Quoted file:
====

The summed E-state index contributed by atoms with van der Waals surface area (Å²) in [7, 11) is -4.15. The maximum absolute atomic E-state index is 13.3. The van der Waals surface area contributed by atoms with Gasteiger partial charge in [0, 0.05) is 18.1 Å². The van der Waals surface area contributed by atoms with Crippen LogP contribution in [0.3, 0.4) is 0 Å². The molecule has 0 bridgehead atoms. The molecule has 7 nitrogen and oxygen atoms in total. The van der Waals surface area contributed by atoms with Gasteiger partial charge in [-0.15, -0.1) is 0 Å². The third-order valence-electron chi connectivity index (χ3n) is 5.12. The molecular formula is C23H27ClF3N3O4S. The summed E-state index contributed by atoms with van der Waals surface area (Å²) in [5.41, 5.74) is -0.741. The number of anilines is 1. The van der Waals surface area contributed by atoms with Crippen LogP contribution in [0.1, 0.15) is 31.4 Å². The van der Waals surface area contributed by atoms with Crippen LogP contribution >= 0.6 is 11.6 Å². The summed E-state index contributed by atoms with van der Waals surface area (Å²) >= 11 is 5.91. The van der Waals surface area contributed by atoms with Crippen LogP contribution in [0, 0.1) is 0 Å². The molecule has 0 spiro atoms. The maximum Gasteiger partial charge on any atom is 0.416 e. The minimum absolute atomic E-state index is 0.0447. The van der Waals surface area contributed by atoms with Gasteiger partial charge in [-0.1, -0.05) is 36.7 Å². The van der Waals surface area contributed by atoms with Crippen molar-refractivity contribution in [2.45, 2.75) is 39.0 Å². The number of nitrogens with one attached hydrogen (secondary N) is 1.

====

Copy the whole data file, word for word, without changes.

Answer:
The summed E-state index contributed by atoms with van der Waals surface area (Å²) in [7, 11) is -4.15. The maximum absolute atomic E-state index is 13.3. The van der Waals surface area contributed by atoms with Gasteiger partial charge in [0, 0.05) is 18.1 Å². The van der Waals surface area contributed by atoms with Crippen LogP contribution in [0.3, 0.4) is 0 Å². The molecule has 0 bridgehead atoms. The molecule has 7 nitrogen and oxygen atoms in total. The van der Waals surface area contributed by atoms with Gasteiger partial charge in [-0.15, -0.1) is 0 Å². The third-order valence-electron chi connectivity index (χ3n) is 5.12. The molecular formula is C23H27ClF3N3O4S. The summed E-state index contributed by atoms with van der Waals surface area (Å²) in [5.41, 5.74) is -0.741. The number of anilines is 1. The van der Waals surface area contributed by atoms with Crippen LogP contribution in [0.1, 0.15) is 31.4 Å². The van der Waals surface area contributed by atoms with Crippen LogP contribution >= 0.6 is 11.6 Å². The summed E-state index contributed by atoms with van der Waals surface area (Å²) >= 11 is 5.91. The van der Waals surface area contributed by atoms with Crippen LogP contribution in [0, 0.1) is 0 Å². The molecule has 0 spiro atoms. The maximum Gasteiger partial charge on any atom is 0.416 e. The minimum absolute atomic E-state index is 0.0447. The van der Waals surface area contributed by atoms with Gasteiger partial charge in [-0.1, -0.05) is 36.7 Å². The van der Waals surface area contributed by atoms with Crippen molar-refractivity contribution in [2.45, 2.75) is 39.0 Å². The number of nitrogens with one attached hydrogen (secondary N) is 1.